5 February 2010

Nomina Sacra

Recently I was at a RC OF Mass; and, as so often, was struck by the fact that not even the clergy (there were about fifty concelebrants) bow their heads at the Name of Jesus, let alone at the names of the Great Mother of God, the Saint of the Day, or the Sovereign Pontiff. Is this the result of the demise of the Biretta culture? In the Patrimony, we are so used to keeping our ears pricked for those blessed Names at which we twitch our hats that, even when we are hatless, these Names don't just sweep over us unnoticed as we loll comatose.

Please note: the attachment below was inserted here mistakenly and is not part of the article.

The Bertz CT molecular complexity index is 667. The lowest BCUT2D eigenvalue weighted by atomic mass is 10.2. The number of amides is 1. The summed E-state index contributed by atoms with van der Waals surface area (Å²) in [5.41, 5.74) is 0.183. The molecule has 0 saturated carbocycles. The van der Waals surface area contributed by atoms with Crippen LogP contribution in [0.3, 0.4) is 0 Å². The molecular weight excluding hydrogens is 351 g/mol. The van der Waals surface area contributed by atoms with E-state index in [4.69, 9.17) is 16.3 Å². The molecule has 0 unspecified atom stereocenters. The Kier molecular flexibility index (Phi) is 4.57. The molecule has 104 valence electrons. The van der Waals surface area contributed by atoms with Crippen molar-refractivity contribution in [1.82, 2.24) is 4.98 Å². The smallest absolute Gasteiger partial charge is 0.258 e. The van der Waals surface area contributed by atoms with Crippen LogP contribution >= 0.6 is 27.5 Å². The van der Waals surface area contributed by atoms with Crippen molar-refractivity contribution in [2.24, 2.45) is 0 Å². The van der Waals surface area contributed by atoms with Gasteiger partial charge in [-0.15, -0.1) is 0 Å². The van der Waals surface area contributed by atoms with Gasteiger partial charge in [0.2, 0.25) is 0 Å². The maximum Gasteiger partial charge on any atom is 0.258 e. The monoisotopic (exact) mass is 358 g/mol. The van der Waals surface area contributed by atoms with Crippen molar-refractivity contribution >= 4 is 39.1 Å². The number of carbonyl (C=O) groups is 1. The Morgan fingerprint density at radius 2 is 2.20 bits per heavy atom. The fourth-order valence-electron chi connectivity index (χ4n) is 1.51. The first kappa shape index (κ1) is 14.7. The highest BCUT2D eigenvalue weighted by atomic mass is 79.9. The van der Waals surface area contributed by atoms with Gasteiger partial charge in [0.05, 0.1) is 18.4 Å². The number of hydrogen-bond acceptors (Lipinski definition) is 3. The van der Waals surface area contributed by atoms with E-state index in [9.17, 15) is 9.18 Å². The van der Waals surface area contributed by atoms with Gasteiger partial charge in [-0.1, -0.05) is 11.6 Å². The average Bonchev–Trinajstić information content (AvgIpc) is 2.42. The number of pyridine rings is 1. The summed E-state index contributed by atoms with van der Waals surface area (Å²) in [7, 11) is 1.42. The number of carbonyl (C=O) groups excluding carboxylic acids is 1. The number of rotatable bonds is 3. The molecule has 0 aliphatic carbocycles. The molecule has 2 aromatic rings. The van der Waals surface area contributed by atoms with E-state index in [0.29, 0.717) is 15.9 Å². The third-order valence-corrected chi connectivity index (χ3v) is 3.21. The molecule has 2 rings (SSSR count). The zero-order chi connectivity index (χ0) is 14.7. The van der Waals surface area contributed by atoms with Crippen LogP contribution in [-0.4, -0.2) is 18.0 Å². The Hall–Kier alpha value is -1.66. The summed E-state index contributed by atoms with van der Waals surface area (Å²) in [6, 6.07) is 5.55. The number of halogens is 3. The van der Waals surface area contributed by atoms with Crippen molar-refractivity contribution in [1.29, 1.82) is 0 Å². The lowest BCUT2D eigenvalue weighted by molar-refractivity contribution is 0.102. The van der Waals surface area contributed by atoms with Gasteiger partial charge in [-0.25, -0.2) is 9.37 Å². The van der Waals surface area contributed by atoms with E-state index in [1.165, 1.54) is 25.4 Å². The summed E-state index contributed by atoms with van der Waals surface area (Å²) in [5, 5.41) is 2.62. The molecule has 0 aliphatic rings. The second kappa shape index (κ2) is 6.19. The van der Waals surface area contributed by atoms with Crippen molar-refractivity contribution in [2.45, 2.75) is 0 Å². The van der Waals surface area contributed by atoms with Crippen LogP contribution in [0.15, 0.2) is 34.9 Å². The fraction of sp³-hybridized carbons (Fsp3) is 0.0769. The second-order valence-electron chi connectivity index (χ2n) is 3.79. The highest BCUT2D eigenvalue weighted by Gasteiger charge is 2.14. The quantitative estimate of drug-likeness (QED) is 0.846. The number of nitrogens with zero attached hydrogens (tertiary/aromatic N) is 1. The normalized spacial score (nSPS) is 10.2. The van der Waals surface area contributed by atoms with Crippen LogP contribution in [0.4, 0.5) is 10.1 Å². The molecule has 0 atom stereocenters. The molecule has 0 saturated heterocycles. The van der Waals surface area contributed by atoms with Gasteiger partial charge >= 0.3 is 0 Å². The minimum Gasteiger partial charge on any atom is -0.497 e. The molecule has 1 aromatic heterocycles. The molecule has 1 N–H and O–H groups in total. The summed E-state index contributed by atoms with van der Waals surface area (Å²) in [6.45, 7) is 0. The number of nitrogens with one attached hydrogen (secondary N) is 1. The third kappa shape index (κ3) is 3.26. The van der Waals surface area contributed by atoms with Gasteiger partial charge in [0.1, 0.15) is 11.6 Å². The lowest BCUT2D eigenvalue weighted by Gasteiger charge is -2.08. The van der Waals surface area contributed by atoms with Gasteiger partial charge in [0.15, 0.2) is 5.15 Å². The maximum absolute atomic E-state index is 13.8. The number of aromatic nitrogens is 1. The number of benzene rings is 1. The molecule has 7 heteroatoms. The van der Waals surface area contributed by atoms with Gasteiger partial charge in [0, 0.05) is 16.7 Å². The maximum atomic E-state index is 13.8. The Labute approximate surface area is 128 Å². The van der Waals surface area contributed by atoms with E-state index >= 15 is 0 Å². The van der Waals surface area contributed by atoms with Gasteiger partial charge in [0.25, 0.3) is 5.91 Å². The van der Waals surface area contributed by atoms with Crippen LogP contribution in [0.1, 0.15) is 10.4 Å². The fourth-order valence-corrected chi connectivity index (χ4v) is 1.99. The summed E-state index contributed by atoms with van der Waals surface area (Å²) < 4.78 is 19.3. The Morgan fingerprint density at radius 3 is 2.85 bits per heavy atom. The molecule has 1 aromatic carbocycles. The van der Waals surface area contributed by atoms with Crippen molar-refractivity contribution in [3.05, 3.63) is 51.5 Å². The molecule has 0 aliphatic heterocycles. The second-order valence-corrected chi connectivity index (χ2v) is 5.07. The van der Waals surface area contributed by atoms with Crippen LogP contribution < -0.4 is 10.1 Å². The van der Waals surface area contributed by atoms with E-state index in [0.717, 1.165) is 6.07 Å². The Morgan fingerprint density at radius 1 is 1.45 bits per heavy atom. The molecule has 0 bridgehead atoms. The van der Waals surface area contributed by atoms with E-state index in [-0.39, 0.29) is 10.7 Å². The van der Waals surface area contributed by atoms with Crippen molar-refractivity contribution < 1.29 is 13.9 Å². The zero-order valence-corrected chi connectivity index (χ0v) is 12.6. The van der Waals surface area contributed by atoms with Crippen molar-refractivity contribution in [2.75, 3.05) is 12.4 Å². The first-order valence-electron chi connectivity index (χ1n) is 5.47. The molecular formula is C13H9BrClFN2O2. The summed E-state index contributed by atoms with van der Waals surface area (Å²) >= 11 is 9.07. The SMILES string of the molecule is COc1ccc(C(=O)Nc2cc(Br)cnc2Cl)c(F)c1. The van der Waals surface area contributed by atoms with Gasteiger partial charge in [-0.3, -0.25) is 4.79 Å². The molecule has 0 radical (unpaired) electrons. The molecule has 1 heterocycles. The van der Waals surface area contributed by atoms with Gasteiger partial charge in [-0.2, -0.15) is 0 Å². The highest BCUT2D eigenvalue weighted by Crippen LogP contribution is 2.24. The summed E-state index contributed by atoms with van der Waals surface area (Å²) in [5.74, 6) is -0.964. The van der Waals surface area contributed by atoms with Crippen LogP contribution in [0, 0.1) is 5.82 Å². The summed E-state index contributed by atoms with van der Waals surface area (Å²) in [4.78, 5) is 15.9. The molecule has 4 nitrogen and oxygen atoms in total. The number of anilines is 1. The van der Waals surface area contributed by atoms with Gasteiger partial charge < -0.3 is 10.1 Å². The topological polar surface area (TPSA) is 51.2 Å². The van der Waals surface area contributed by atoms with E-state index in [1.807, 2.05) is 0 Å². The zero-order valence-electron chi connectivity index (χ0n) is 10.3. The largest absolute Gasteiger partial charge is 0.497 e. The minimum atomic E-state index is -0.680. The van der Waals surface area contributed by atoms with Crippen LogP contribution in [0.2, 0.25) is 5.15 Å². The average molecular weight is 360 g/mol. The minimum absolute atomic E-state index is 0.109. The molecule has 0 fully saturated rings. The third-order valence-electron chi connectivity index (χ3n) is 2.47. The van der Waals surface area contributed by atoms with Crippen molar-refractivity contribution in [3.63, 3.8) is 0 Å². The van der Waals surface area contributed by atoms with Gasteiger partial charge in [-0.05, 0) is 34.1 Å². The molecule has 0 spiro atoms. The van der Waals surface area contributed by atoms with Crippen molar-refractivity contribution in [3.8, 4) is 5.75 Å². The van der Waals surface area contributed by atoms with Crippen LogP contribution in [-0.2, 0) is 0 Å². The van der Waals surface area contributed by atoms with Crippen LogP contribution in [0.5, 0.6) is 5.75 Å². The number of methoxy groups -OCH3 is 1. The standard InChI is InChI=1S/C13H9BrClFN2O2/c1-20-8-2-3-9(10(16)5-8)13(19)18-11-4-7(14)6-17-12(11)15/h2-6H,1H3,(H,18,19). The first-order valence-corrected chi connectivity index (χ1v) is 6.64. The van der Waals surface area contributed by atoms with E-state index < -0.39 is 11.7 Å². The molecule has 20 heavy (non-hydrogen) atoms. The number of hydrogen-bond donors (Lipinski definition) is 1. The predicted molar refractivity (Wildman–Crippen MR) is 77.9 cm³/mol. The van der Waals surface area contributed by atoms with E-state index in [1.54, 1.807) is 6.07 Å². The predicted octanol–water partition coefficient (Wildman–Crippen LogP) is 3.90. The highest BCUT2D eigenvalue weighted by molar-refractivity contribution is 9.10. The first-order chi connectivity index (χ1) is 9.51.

Each of the RC OF Masses I have been to in the last three or four months has been deeply moving because of the personal reasons that drew me to attend ... persons of whom I am deeply fond. But, liturgically, I have obcurely felt that the experience had an alien dimension. Even though each of them was, I was informed, at the "good end" of the spectrum of 'performance'. Indeed, I found myself wondering if Newman's point had not, by some strange paradox, been turned on its head. He, you remember, explained to an Anglican that: "The idea of worship is different in the Catholic Church from the idea of it in your Church". Faith, he went on to argue, is needed to take the convert over the gap so that he can understand the Catholic idea of worship. How different things are today. Nowadays, Charles Reding would not get the liturgical flash of enlightenment which he has in the last pages of Loss and Gain by going to a RC church. Nowadays, in effect, an Anglican Catholic convert to the RCC is invited to transfer from liturgy which does express the "Catholic idea" to a culture in which, it seems to me, that "idea" has sometimes to be read into the rite rather than being read out of it. In saying this, I reveal, perhaps, personal inadequacies, and I have no desire to be combative or cause offence.